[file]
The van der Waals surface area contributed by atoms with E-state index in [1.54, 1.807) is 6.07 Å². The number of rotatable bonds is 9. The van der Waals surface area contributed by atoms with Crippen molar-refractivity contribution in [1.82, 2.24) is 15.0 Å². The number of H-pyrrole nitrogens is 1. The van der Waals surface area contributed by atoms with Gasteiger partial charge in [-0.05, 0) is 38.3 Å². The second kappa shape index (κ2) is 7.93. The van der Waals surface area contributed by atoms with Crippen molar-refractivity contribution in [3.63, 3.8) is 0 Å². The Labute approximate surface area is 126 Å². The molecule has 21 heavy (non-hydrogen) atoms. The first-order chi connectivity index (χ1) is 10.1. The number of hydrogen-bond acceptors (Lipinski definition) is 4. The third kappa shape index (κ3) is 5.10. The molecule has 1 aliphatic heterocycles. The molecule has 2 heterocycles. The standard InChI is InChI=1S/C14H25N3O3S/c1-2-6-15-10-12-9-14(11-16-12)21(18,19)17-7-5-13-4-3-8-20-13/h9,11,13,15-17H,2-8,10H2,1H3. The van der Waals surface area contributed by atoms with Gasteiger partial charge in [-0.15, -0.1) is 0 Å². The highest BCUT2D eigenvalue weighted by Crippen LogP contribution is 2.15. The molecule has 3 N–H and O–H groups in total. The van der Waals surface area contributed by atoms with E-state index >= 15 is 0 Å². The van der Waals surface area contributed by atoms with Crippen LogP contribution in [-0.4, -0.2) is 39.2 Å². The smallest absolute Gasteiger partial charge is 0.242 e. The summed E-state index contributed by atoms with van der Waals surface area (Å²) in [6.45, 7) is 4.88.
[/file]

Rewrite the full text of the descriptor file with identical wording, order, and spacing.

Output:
The van der Waals surface area contributed by atoms with E-state index in [1.54, 1.807) is 6.07 Å². The number of rotatable bonds is 9. The van der Waals surface area contributed by atoms with Crippen molar-refractivity contribution in [1.82, 2.24) is 15.0 Å². The number of H-pyrrole nitrogens is 1. The van der Waals surface area contributed by atoms with Gasteiger partial charge in [-0.05, 0) is 38.3 Å². The second kappa shape index (κ2) is 7.93. The van der Waals surface area contributed by atoms with Crippen molar-refractivity contribution in [3.63, 3.8) is 0 Å². The Labute approximate surface area is 126 Å². The molecule has 21 heavy (non-hydrogen) atoms. The first-order chi connectivity index (χ1) is 10.1. The number of hydrogen-bond acceptors (Lipinski definition) is 4. The third kappa shape index (κ3) is 5.10. The molecule has 1 aliphatic heterocycles. The molecule has 2 heterocycles. The standard InChI is InChI=1S/C14H25N3O3S/c1-2-6-15-10-12-9-14(11-16-12)21(18,19)17-7-5-13-4-3-8-20-13/h9,11,13,15-17H,2-8,10H2,1H3. The van der Waals surface area contributed by atoms with Gasteiger partial charge in [-0.15, -0.1) is 0 Å². The highest BCUT2D eigenvalue weighted by Crippen LogP contribution is 2.15. The molecule has 3 N–H and O–H groups in total. The van der Waals surface area contributed by atoms with E-state index >= 15 is 0 Å². The van der Waals surface area contributed by atoms with Crippen LogP contribution in [-0.4, -0.2) is 39.2 Å². The smallest absolute Gasteiger partial charge is 0.242 e. The summed E-state index contributed by atoms with van der Waals surface area (Å²) in [6.45, 7) is 4.88.